Once you’ve decided on your dough, sauce and cheese, it’s time to consider any additional toppings. When and how you put on toppings can change the way a pizza tastes and feels in your mouth. If you put cheese on top of the sauce it will taste different than if you put it on the bottom. If you pinch on fresh sausage rather than add on sliced links it will interact with the other toppings differently. Certain things should always go on before the bake: raw meats, certain veggies and cheeses. While others should go on after: Arugula, cured meats, finishing cheeses and oils.
The type of oven should also be a consideration when building your ideal pie. Whether you use gas, electric, wood or coal, the choice will affect the structure, texture and flavor of your pizza. Each type and brand bakes differently so it is a personal choice. You can manipulate it with certain things like what bench flour you use, the temperature you bake at (hot and fast or low and slow), whether or not you use a screen and how long your dough has been out.
As you can see, creating your perfect pizza really comes down to time and temperature, picking the right flour, tomatoes and cheese as well as toppings. There are a few other things that I live by when making a pizza, or really any dish for that matter. Never underestimate the value of a really good olive oil. Don’t forget to salt and as I tell my Little Slices, salt in stages.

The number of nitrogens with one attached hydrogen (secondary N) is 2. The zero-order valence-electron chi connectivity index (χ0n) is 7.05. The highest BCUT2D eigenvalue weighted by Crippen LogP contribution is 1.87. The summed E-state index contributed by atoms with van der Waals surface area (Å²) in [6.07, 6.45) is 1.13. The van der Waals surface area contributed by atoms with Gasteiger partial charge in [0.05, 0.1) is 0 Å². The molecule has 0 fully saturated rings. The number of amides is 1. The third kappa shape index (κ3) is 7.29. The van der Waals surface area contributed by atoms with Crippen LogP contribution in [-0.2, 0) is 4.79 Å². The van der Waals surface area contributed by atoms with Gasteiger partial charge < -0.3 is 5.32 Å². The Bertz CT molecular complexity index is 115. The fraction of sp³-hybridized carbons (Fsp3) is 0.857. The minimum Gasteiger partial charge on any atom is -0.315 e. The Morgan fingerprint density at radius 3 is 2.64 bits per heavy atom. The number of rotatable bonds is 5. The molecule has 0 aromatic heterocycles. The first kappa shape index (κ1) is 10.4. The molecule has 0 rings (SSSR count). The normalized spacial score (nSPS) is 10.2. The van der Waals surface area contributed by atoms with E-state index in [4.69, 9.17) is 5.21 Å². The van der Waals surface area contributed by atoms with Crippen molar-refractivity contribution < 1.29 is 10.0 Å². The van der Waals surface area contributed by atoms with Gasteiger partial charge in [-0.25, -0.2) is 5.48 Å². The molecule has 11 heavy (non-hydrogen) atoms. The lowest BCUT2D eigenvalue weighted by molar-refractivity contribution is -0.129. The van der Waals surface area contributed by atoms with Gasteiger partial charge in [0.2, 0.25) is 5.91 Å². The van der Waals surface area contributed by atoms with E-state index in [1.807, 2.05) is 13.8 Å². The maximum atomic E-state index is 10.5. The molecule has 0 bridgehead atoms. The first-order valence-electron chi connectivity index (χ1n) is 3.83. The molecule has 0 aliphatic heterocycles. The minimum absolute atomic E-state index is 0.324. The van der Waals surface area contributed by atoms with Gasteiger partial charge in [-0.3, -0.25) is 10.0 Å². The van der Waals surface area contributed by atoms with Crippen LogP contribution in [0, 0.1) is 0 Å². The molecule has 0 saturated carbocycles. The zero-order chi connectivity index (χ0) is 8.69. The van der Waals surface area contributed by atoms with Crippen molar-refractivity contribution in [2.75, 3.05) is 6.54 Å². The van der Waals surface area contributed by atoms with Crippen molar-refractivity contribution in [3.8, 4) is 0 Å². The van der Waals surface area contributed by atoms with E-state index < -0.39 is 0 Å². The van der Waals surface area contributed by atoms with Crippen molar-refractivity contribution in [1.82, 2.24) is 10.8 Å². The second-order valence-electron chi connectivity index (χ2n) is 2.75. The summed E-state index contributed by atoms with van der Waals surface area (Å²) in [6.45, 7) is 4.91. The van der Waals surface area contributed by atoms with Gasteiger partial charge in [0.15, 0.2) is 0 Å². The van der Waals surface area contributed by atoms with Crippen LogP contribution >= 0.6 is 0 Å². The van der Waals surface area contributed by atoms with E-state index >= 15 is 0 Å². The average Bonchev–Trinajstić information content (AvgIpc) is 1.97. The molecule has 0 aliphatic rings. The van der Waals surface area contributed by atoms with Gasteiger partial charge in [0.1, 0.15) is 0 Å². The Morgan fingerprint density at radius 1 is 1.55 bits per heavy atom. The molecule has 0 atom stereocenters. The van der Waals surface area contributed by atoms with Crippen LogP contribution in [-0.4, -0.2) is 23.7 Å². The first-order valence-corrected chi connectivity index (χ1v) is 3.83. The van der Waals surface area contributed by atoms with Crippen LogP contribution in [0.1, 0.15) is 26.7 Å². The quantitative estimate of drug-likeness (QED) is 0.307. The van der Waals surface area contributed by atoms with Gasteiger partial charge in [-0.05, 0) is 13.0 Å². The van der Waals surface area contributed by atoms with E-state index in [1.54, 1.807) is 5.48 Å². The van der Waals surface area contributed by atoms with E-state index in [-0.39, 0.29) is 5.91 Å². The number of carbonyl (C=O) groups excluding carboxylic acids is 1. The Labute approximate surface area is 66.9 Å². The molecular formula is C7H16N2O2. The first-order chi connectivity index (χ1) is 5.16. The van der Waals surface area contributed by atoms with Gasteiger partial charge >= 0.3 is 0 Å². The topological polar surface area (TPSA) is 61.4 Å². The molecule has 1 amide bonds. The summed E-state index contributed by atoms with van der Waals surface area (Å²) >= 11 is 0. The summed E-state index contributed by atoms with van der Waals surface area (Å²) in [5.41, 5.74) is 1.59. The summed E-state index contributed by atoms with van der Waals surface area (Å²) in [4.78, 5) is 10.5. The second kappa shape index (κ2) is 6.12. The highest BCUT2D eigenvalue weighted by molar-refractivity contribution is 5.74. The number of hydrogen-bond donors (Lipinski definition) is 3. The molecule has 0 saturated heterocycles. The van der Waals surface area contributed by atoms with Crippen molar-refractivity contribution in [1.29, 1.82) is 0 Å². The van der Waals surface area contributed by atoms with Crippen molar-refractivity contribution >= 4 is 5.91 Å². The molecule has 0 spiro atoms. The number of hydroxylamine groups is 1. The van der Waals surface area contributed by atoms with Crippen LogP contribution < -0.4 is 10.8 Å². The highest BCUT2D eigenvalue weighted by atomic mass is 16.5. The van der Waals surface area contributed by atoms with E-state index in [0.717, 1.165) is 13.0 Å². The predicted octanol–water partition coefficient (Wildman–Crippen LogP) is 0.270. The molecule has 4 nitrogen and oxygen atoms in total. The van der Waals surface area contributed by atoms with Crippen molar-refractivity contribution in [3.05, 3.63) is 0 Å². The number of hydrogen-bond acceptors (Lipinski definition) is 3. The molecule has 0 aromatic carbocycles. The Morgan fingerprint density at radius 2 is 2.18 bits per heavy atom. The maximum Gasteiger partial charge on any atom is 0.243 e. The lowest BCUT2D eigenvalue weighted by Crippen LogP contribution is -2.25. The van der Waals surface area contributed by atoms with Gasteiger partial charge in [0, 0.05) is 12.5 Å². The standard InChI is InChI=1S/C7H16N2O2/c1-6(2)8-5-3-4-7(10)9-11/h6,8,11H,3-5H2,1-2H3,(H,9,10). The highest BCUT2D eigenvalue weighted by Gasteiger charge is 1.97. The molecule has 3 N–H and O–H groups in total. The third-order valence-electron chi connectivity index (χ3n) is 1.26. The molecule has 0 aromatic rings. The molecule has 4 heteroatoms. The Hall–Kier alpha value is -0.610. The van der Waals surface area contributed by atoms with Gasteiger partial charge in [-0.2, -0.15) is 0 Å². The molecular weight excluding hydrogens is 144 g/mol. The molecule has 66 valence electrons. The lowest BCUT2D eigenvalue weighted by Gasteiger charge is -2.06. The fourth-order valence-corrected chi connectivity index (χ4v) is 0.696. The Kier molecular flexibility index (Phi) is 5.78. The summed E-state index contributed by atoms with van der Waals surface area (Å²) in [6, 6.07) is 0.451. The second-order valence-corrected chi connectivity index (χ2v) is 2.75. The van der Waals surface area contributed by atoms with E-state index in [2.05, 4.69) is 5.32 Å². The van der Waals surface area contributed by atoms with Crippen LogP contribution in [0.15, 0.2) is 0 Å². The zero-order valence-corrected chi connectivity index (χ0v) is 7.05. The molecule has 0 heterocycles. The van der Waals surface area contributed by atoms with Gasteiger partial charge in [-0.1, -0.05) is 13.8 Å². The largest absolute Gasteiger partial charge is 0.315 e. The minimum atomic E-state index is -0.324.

Really, the bottom line is, stay true to your pizza and dough but take the necessary steps to make it properly fermented, structurally sound and acceptably topped. Most importantly, never stop learning and trying to improve your craft.
Don’t miss Audrey’s Demo at Pizza Expo 2024
Wednesday, 10:15 am -11:15 am
D05 Demo: How to Build a Better Pie
Audrey Kelly, Owner/Pizzaiola, Speaker, Audrey Jane’s Pizza
Type: Demo | Track: Demo | Room No: Show Floor Demo Area
Audrey Kelly owns Audrey Jane’s Pizza Garage in Boulder, Colorado.